This is a guest post from Susan B. Schaffer, the oldest of three daughters of Beatrice Belopolsky, of Burlington. Susan can be reached at firstname.lastname@example.org.
My mother was my best friend. As she approached 90 years old in excellent health, I occasionally wondered how this woman, who continued to live life with such fierce independence, would eventually leave this earth.
The matriarch of a family of three daughters, she had continued living a full life after being widowed 30 years before. She served actively on community boards, lent a hand with her six grandchildren whenever she could, and traveled the world in her unique style. She was a source of wisdom, in a quiet, commonsense way, and yet remarkably she remained completely open to learning from others. She was ageless, fitting into any group, not as a fifth-wheel elderly parent, but as a contemporary who was interested in others, happy to meet new people and have new experiences.
And so in January 2009, when Mom suddenly began reporting vague aches and pains and her typically sharp reasoning became somewhat fuzzy, I was concerned by the uncharacteristic behavior and sudden signs that she was slipping, both physically and mentally. We began the search, through a series of medical appointments, to determine the cause of these sudden changes.
In April, she was diagnosed with squamous cell cancer of the mouth. Eventually, after meeting with Mom, hearing about her active life, and looking at her blood tests, which were remarkably normal, Mom and her oncology team agreed that concurrent radiation treatment with antibody therapy was a reasonable option. Mom was realistic. She knew the treatment might not work, but she “had to give it a try.”
After two difficult months of radiation and chemo, the treatments ended on her 88th birthday. We all looked forward to Mom’s regaining her strength and her humor, but she didn’t rebound as quickly as we had hoped.
After Labor Day, we learned that the treatment had not worked; the cancer had spread and her life expectancy was now measured in months. It was the only time throughout the ordeal that I saw Mom cry. She told me that she was not afraid to die, but she was afraid of the pain and suffering to come. She wanted to be in control of her life and was thinking about whether she could just stop eating, but feared that would be just as painful.
I felt torn, wanting to hang onto every remaining minute of her time with us, but understanding her dilemma. I suggested that she discuss her options with my husband, Elliott, a family doctor and geriatrician.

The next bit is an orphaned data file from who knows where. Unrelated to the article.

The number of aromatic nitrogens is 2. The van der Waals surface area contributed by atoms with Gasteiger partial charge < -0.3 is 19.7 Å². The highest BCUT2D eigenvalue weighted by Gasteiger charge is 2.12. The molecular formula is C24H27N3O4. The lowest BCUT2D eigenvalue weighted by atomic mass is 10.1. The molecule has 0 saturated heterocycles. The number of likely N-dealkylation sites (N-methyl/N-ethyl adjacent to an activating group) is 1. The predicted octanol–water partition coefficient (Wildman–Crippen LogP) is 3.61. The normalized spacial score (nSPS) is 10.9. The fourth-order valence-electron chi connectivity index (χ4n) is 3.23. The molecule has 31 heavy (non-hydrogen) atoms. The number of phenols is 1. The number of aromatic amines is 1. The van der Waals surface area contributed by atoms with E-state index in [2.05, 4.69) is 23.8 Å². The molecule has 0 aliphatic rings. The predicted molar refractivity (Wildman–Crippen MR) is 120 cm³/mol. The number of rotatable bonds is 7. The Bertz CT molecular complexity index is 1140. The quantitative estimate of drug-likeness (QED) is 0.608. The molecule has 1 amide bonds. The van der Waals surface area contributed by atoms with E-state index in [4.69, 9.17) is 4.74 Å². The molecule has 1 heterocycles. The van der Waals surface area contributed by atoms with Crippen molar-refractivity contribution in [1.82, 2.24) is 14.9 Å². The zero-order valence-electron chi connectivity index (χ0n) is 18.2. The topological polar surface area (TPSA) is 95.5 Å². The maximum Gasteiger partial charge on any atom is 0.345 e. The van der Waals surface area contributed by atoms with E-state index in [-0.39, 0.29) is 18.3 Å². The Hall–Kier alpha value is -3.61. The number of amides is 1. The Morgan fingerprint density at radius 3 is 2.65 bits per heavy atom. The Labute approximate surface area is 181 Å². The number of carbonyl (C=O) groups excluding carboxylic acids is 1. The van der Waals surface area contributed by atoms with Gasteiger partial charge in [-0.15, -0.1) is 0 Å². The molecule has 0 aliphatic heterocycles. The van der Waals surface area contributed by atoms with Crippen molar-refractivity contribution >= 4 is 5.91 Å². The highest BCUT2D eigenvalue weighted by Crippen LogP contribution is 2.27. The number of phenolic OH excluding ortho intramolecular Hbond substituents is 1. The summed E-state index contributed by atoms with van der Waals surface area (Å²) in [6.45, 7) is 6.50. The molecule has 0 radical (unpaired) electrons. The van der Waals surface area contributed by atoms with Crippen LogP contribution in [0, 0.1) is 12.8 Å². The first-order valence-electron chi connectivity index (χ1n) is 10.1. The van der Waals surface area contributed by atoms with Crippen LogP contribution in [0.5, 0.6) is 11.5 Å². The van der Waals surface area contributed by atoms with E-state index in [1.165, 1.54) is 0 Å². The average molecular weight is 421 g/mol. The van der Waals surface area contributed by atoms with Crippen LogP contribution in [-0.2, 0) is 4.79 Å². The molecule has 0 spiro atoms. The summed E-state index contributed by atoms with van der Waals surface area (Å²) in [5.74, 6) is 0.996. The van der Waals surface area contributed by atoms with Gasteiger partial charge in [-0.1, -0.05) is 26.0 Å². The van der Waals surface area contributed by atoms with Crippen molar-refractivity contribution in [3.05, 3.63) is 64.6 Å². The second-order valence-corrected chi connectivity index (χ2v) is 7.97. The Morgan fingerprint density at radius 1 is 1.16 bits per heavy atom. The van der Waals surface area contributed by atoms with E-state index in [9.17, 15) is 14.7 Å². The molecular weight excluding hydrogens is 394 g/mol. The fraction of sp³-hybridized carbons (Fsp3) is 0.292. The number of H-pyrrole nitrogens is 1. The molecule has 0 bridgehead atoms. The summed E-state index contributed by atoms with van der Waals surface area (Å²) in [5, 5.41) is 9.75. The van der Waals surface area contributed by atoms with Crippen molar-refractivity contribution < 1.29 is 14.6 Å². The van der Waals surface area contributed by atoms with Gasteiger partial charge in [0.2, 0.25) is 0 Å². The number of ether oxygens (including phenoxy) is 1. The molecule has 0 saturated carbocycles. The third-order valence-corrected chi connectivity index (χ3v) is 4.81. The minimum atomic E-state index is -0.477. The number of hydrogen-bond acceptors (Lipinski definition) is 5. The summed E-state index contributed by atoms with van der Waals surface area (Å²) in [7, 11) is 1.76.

Mom and Elliott had a long talk, and Elliott shared information with her about people who forgo food and water – that not only do they not experience increased pain or hunger, but in fact generally those people enjoy a peaceful death with little or no suffering. Mom decided that this was the course she wanted to take, but she was not ready to stop taking nourishment just yet.
Once Mom’s closest friends and family heard about her prognosis, they all arranged to visit her. She quietly and individually met with her brother and each of her six grandchildren and their significant others. She smiled as her great-grandsons rolled around on her bed. The morning after saying her goodbyes to her loved ones, Mom quietly informed her daughters that she was ready to stop eating and drinking.
Her choice itself was not a surprise, but the timing was a shock. We quickly arranged for one of us or an aide to be with her at all times, expecting her strength to fail precipitously. Each morning, I would approach her apartment with trepidation, wondering how much closer to death Mom had traveled overnight.
Amazingly, I found that each day Mom’s spirits grew lighter and more peaceful. There was an immediate and dramatic change the day after Mom made her choice. It was as if she realized that she no longer had to struggle – that she had taken control – and she found comfort in that.
The stream of friends and family continued, and Mom would doze lightly between visits. The rabbi came to visit and came back to chat with her each day thereafter. At first we thought we should protect her from so many visitors – that it would tire her too much – but then we asked ourselves, “Protect her for what?” She was always cheerful during these visits – nostalgic about her life and relationships – and open to discuss her decision, which almost everyone found somewhat shocking.
At the end of the first week, Mom was so comfortable that she wondered, “When is something going to happen?” We assured her that it generally takes no more than two weeks for a body to slip away without food and water. Mom continued to deny feeling any hunger. She did express appreciation for the few sips of water that she took with her pain medication; we soothed her dry mouth with a spray that helped replace saliva, and that seemed to satisfy her.
At no time in the days that passed did Mom appear to be suffering. She lived those last days with a tremendous grace that touched everyone who was privileged to spend time with her. We talked about death; she was clearly not afraid of dying. She frequently smiled and acknowledged what a good life she had lived. Mom expressed curiosity about what she would experience after death and whether she would see her parents or her husband, but then quickly dismissed her curiosity with a cheerful acceptance of her fate.
On Day 11, Mom became less responsive. On Day 12 she peacefully slipped away.
Mom taught us much at her life’s end and particularly in those last 12 days. Witnessing her grace, her humor, her wisdom, and her compassion for all whom she touched in the extraordinary circumstance of her passing was an experience that I will never forget. Seeing her take control of her death, much as she had of her life, was empowering to everyone who was with her and who heard of the circumstances of her death. I am so proud to be her daughter.